CAPE CANAVERAL, Fla. -- NASA's new moon rocket blasted off on its debut flight with three test dummies aboard early Wednesday, bringing the U.S. a big step closer to putting astronauts back on the lunar surface for the first time since the end of the Apollo program 50 years ago.
If all goes well during the three-week, make-or-break shakedown flight, the rocket will propel an empty crew capsule into a wide orbit around the moon, and then the capsule will return to Earth with a splashdown in the Pacific in December.
After years of delays and billions in cost overruns, the Space Launch System rocket thundered skyward, rising from Kennedy Space Center on 8.8 million pounds (4 million kilograms) of thrust and hitting 100 mph (160 kph) within seconds. The Orion capsule was perched on top, ready to bust out of Earth orbit toward the moon not quite two hours into the flight.
The moonshot follows nearly three months of vexing fuel leaks that kept the rocket bouncing between its hangar and the pad. Forced back indoors by Hurricane Ian at the end of September, the rocket stood its ground outside as Nicole swept through last week with gusts of more than 80 mph (130 kph). Although the wind peeled away a 10-foot (3-meter) strip of caulking high up near the capsule, managers gave the green light for the launch.
NASA expected 15,000 to jam the launch site, with thousands more lining the beaches and roads outside the gates, to witness NASA's long-awaited sequel to Project Apollo, when 12 astronauts walked on the moon from 1969 and 1972. Crowds also gathered outside NASA centers in Houston and Huntsville, Alabama, to watch the spectacle on giant screens.
"For the Artemis generation, this is for you," launch director Charlie Blackwell-Thompson said shortly before liftoff, referring to young people who were not alive for Apollo.
The liftoff marked the start of NASA's Artemis lunar-exploration program, named after Apollo's mythological twin sister. The space agency is aiming to send four astronauts around the moon on the next flight, in 2024, and land humans there as early as 2025.
The 322-foot (98-meter) SLS is the most powerful rocket ever built by NASA, with more thrust than either the space shuttle or the mighty Saturn V that carried men to the moon. A series of hydrogen fuel leaks plagued the summertime launch attempts as well as countdown tests. A fresh leak erupted at a new location during Tuesday night's fueling, but an emergency team managed to tighten the faulty valve on the pad. Then a U.S. Space Force radar station went down, resulting in another scramble, this time to replace an ethernet switch.
Orion should reach the moon by Monday, more than 230,000 miles (370,000 kilometers) from Earth. After coming within 80 miles (130 kilometers) of the moon, the capsule will enter a far-flung orbit stretching about 40,000 miles (64,000 kilometers) beyond.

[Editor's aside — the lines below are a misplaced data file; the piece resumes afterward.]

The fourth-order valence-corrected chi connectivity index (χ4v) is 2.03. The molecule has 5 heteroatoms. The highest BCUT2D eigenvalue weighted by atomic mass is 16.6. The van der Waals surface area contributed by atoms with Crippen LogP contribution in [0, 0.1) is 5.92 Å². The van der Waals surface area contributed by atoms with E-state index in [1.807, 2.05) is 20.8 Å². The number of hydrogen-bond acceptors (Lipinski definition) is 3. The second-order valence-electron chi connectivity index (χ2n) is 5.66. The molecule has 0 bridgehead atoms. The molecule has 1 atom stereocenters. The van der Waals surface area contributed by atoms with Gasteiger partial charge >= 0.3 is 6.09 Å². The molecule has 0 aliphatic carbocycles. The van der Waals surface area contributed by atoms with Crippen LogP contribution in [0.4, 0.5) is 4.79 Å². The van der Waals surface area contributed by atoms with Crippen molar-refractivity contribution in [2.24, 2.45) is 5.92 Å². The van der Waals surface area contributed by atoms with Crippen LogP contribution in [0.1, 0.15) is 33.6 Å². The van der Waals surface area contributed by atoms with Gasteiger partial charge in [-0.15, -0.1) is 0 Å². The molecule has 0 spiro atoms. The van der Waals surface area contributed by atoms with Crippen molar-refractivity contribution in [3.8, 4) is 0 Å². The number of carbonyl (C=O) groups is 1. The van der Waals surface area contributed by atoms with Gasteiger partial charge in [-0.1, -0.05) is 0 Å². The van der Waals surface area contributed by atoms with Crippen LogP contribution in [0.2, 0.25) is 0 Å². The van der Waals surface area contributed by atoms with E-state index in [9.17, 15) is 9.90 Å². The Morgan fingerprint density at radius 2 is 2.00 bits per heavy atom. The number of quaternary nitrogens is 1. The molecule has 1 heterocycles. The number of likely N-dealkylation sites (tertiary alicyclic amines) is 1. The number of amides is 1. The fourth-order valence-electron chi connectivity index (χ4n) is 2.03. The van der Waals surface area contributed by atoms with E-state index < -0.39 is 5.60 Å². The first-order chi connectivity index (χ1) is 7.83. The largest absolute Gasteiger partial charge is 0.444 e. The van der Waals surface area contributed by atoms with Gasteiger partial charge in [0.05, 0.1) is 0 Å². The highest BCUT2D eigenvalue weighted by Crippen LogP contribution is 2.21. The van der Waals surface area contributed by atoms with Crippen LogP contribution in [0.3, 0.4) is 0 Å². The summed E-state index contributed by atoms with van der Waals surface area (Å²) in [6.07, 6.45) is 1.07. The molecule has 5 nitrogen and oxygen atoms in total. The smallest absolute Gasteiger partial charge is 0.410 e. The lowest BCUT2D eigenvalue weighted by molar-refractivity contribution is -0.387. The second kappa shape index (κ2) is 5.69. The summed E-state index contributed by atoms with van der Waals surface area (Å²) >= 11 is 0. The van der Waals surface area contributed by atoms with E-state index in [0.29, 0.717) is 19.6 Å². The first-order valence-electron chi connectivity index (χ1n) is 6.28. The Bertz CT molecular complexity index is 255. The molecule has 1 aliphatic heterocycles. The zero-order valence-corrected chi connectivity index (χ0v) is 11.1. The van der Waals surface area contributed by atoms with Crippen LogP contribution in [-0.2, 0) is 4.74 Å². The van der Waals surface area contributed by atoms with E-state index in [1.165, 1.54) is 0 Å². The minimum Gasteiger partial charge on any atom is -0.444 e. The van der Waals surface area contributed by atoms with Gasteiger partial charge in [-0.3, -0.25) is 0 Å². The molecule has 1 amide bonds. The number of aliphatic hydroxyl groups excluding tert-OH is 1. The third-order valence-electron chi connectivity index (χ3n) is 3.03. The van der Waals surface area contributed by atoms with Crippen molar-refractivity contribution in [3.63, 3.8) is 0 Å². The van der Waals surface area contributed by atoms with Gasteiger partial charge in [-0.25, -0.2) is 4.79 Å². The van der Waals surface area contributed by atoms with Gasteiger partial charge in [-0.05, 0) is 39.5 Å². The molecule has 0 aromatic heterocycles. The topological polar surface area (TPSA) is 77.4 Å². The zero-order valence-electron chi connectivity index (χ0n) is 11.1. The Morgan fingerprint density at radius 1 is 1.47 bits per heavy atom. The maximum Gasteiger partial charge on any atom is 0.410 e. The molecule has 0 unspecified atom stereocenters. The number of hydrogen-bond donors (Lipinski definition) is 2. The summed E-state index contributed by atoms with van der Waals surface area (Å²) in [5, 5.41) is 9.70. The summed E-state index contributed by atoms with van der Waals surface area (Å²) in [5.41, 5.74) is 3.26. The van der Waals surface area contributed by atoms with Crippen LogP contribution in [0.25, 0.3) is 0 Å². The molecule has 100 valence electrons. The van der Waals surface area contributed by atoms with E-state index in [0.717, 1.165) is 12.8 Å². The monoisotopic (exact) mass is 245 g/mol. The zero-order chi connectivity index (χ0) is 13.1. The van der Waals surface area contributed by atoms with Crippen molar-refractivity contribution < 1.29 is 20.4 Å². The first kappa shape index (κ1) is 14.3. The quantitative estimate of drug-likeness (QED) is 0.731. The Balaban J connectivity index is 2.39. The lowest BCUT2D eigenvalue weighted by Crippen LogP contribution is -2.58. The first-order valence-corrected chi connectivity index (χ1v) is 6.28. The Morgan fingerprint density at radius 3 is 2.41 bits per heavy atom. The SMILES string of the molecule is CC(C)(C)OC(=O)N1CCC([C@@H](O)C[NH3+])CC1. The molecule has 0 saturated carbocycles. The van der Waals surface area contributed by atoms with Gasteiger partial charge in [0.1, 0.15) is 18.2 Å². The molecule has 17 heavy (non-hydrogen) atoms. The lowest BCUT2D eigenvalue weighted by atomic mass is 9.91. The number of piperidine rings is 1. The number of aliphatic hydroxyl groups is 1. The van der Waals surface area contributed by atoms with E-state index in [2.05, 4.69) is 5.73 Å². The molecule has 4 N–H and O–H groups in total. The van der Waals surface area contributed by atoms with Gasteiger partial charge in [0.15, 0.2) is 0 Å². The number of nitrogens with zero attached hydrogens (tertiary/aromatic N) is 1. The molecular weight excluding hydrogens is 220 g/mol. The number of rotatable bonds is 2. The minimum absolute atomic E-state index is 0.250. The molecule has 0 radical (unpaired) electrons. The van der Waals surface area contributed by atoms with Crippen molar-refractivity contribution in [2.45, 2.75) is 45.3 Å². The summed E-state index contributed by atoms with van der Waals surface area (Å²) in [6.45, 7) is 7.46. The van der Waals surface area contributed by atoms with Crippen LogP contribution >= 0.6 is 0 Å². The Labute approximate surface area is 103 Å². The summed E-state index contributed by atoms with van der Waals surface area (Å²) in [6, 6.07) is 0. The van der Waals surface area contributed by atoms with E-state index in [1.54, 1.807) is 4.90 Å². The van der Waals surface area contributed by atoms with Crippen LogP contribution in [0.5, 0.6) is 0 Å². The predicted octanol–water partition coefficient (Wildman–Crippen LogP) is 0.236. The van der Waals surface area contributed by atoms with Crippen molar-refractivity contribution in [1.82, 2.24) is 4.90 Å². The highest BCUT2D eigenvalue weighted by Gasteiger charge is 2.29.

The $4.1 billion test flight is set to last 25 days, roughly the same as when crews will be aboard. The space agency intends to push the spacecraft to its limits and uncover any problems before astronauts strap in. The mannequins - NASA calls them moonequins - are fitted with sensors to measure such things as vibration, acceleration and cosmic radiation.
"There's a fair amount of risk with this particular initial flight test," said mission manager Mike Sarafin.
The rocket was supposed to have made its dry run by 2017. Government watchdogs estimate NASA will have spent $93 billion on the project by 2025.
Ultimately, NASA hopes to establish a base on the moon and send astronauts to Mars by the late 2030s or early 2040s.
But many hurdles still need to be cleared. The Orion capsule will take astronauts only to lunar orbit, not the surface.
NASA has hired Elon Musk's SpaceX to develop Starship, the 21st-century answer to Apollo's lunar lander. Starship will carry astronauts back and forth between Orion and the lunar surface, at least on the first trip in 2025. The plan is to station Starship and eventually other companies' landers in orbit around the moon, ready for use whenever new Orion crews pull up.
Reprising an argument that was made during the 1960s, Duke University historian Alex Roland questions the value of human spaceflight, saying robots and remote-controlled spacecraft could get the job done more cheaply, efficiently and safely.
"In all these years, no evidence has emerged to justify the investment we have made in human spaceflight - save the prestige involved in this conspicuous consumption," he said.
NASA is waiting until this test flight is over before introducing the astronauts who will be on the next one and those who will follow in the bootsteps of Apollo 11s Neil Armstrong and Buzz Aldrin.
Most of NASA's corps of 42 active astronauts and 10 trainees were not even born yet when Apollo 17 moonwalkers Gene Cernan and Harrison Schmitt closed out the era, 50 years ago next month.
"We are jumping out of our spacesuits with excitement," astronaut Christina Koch, 43, said just hours before liftoff. After a nearly yearlong space station mission and all-female spacewalk, she's on NASA's short list for a lunar flight.
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